March 31, 2020

The COVID-19 pandemic is challenging us all to establish new ways of coping. Our previous ways of managing stress, anxiety, and hardship either aren’t available or aren’t working in the same ways. This may be especially true for children. Children have not had the same time to experience life that adults have had. They haven’t yet developed the assurance that hard times come and go; or that even when hard times persist, we learn new ways of living through the crisis.

As the pandemic intensifies, some children may display signs of increased anxiety and fear or revert to previously mastered behaviors like bedwetting or baby talk. Others may act out behaviorally with increased crying, fighting, or lying. Their world, like ours, has been turned inside out. The natural rhythms of going to school and church, playing with friends, participating on a team, and eating their favorite foods have been disrupted. In addition to what’s been stripped away, children are also having to learn new ways of understanding the world: accessing their teachers, doctors, therapists, and counselors online. While we have all had to cope with these losses, the losses feel exponentially greater to children, since they don’t have the same capacity for managing crisis.

Parents and caregivers can play an important role in helping children cope during this pandemic. Here are some basic ideas:

Establish a structure and routine that invites normalcy.  Even though many of us are working and schooling from home, it’s important to establish normalcy by getting up at a scheduled time, getting dressed, eating scheduled meals, and taking exercise breaks. Although we can stay in our pajamas all day, getting dressed invites the rhythm of normalcy, which our children desperately need.  Some families may want to use this time to establish new routines. One family I know is incorporating a new routine of morning prayer and Bible reading. Another family may decide to take the dog for a walk all together each day at noon.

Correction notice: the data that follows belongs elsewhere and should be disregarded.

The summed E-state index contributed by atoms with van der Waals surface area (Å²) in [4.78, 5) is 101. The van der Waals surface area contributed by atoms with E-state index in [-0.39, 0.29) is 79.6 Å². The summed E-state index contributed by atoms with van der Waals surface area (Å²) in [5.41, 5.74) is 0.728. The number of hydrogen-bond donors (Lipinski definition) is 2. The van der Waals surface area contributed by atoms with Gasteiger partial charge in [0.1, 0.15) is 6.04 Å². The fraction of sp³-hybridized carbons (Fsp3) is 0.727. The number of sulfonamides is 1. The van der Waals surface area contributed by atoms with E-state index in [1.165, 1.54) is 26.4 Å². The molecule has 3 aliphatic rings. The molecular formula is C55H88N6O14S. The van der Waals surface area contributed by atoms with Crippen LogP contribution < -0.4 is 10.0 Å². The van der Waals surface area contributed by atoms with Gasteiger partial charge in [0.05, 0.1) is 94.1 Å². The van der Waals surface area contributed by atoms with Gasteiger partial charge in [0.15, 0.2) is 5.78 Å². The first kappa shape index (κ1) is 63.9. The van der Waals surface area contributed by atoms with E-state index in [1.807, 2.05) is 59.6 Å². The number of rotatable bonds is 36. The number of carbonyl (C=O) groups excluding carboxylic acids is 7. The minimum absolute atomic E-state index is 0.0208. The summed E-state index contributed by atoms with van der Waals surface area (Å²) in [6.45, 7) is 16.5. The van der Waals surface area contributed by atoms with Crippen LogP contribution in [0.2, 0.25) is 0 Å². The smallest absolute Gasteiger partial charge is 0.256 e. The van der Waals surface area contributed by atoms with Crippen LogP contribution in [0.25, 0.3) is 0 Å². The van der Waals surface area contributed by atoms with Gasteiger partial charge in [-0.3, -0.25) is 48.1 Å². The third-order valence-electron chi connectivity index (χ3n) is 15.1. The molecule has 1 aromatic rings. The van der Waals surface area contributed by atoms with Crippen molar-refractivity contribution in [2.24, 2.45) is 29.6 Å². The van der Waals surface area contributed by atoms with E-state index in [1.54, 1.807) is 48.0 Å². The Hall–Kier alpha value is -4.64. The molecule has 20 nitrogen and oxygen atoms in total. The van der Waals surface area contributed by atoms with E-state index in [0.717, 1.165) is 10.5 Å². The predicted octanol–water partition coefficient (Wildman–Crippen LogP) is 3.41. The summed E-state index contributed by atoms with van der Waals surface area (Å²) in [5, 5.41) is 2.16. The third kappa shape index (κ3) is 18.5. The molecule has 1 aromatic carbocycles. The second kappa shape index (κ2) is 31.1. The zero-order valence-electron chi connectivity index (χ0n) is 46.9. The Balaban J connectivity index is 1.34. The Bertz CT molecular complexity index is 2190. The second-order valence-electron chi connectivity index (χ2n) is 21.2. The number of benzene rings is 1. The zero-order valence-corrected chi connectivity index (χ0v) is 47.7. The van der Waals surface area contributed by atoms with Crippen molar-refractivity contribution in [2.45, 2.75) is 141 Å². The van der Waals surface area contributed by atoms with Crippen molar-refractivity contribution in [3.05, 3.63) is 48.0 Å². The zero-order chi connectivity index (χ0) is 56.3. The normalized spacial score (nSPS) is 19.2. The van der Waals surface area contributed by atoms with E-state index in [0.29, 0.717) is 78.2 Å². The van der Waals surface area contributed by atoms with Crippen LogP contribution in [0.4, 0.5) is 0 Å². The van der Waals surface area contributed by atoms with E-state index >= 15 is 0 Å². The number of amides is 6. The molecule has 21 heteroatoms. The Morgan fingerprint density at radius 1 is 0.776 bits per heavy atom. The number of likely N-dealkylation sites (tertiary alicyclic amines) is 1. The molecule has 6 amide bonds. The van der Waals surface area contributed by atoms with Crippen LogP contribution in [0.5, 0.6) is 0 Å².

Be aware of over-exposure to media and the news. During this time when we are more attuned to news reports, children have more opportunities to overhear the news we have playing in the background or the news we discuss with each other on phone and video calls. This can be devastating to young minds who don’t have the same developmental understanding of disease, death, and crisis. Although we can’t shield children from everything, we can find ways to access and talk about the news without them hearing everything we hear.

Answer questions and calm fears. Children often have many questions and fears about what is happening in the world, such as when the sickness will end, why God is letting this happen, or if they (or their loved ones) are going to die. It is important to answer their questions with simple, factual information and also to reassure them that they are safe. Remind them of all the things happening to keep them safe.  Some children do not voice their fears aloud, so it can be helpful to make occasional, spontaneous statements about the family being safe. Encourage talking or drawing pictures about their feelings, so that you can be more aware of what they are thinking and help correct misperceptions. One parent was recently stunned when her daughter drew a picture of six caskets in a row, one for each family member. She had no idea that her daughter was thinking that they might all die—but then she recalled that they had seen a news report from Italy with a room full of caskets.